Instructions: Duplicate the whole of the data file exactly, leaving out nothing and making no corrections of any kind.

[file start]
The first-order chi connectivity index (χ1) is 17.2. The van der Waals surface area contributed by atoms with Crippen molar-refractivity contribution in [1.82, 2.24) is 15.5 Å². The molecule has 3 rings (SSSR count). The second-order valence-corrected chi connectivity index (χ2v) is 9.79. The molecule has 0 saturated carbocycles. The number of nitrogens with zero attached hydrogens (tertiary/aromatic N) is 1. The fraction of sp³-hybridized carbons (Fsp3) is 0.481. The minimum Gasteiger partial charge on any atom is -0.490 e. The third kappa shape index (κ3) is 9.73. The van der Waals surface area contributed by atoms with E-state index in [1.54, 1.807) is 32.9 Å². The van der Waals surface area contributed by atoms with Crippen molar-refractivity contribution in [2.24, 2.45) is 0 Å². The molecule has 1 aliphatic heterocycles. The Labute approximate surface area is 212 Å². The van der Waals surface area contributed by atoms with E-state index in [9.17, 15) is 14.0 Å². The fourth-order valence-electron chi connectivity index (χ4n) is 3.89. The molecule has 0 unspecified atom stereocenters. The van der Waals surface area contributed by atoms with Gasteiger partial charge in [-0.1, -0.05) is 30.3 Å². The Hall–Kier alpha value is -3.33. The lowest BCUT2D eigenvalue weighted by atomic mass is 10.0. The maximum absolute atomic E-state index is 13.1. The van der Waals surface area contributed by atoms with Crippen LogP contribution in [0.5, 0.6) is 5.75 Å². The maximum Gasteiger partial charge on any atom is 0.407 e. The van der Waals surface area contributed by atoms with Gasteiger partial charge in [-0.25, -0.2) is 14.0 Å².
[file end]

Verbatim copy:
The first-order chi connectivity index (χ1) is 17.2. The van der Waals surface area contributed by atoms with Crippen molar-refractivity contribution in [1.82, 2.24) is 15.5 Å². The molecule has 3 rings (SSSR count). The second-order valence-corrected chi connectivity index (χ2v) is 9.79. The molecule has 0 saturated carbocycles. The number of nitrogens with zero attached hydrogens (tertiary/aromatic N) is 1. The fraction of sp³-hybridized carbons (Fsp3) is 0.481. The minimum Gasteiger partial charge on any atom is -0.490 e. The third kappa shape index (κ3) is 9.73. The van der Waals surface area contributed by atoms with E-state index in [1.54, 1.807) is 32.9 Å². The van der Waals surface area contributed by atoms with Crippen molar-refractivity contribution in [2.24, 2.45) is 0 Å². The molecule has 1 aliphatic heterocycles. The Labute approximate surface area is 212 Å². The van der Waals surface area contributed by atoms with E-state index in [9.17, 15) is 14.0 Å². The fourth-order valence-electron chi connectivity index (χ4n) is 3.89. The molecule has 0 unspecified atom stereocenters. The van der Waals surface area contributed by atoms with Gasteiger partial charge in [-0.1, -0.05) is 30.3 Å². The Hall–Kier alpha value is -3.33. The lowest BCUT2D eigenvalue weighted by atomic mass is 10.0. The maximum absolute atomic E-state index is 13.1. The van der Waals surface area contributed by atoms with Crippen LogP contribution in [0.5, 0.6) is 5.75 Å². The maximum Gasteiger partial charge on any atom is 0.407 e. The van der Waals surface area contributed by atoms with Gasteiger partial charge in [-0.25, -0.2) is 14.0 Å².